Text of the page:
A LOOK AT DENVER LGBT HISTORY
Denver has long been a gathering place for people of all cultures. First were the high plains Native Americans who followed the buffalo herds and lived throughout the Front Range. When prospectors discovered gold in 1858, thousands of men (and a few women) crossed the Great Plains and settled in and around Denver. More than a third of the cowboys riding the cattle drives of this era were African-Americans, many of them freed slaves who migrated West after the Civil War. By the 1980s, Denver had been dubbed the gay oasis of the west. Gay men and women in the previous decade had organized and established themselves as a smart, cultured and politically active community.
Here are some moments of notice in LGBTQ history in Denver:
1973: Gay Coalition of Denver works with Denver's City Council to abolish anti-gay laws.
1974: Denver's first Pride celebration, a picnic in Cheesman Park.
1975: Denver's first official Pride Parade.
1982: The Colorado Gay Rodeo Association is formed. Soon after, Denver hosted its first rodeo.
1983: Denver's gay and lesbian community mobilizes to elect Federico Peña, Denver's first Latino mayor and executive ally to the community.
1990: Denver becomes one of the first municipalities in the nation to adopt an anti-discrimination policy including gay and lesbians.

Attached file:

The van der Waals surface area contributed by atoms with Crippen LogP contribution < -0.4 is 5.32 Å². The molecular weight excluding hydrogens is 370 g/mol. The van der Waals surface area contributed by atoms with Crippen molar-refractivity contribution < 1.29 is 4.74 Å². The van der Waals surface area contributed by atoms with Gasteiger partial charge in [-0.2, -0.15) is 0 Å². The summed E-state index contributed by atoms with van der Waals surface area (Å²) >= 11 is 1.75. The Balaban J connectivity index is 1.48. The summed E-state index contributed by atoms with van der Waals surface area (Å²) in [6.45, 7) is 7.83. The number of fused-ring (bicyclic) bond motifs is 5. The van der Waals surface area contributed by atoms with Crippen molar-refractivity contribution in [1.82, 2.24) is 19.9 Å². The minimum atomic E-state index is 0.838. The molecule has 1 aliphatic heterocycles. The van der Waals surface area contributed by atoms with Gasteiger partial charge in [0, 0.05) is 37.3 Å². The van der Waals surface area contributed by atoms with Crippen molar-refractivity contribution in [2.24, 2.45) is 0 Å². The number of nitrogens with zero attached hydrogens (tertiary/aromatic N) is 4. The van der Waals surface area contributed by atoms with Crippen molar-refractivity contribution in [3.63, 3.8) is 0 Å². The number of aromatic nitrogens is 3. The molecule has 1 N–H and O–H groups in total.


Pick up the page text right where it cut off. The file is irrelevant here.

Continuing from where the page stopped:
1991: Denver voters supported the anti-discrimination policy despite opponents trying to overturn it at the ballot.
1994: Denver businessman Tim Gill creates the Gill Foundation, an organization to advance LGBT rights through charity and education.
2010: The GLBT Community Center of Colorado, the producer of PrideFest, adds a second day of festivities.
2012: Denver's PrideFest ranks third largest in the nation.
2013: Colorado adopts the Colorado Civil Union Act establishing relationship recognition for same-sex couples.
2014: Colorado legalizes same-sex marriage on October 7, 2014.
Audio Walking Tour of Denver LGBTQ History by AARP
Take a self-guided audio tour right on your smartphone to learn about Denver's LGBTQ history. Developed by AARP Colorado, and the GLBT Community Center, the GPS-led app will guide you through Denver’s LGBT landmarks in the Capitol Hill neighborhood and along Colfax Avenue. The 10 point- tour includes Cheesman Park; Charlie’s, home of the Colorado Gay Rodeo Association; and Smiley’s Laundromat, a community landmark which generated intense debate about historic preservation and community identity. To access the tour, download the free Geotourist app on the Apple iTunes and Google Play app stores.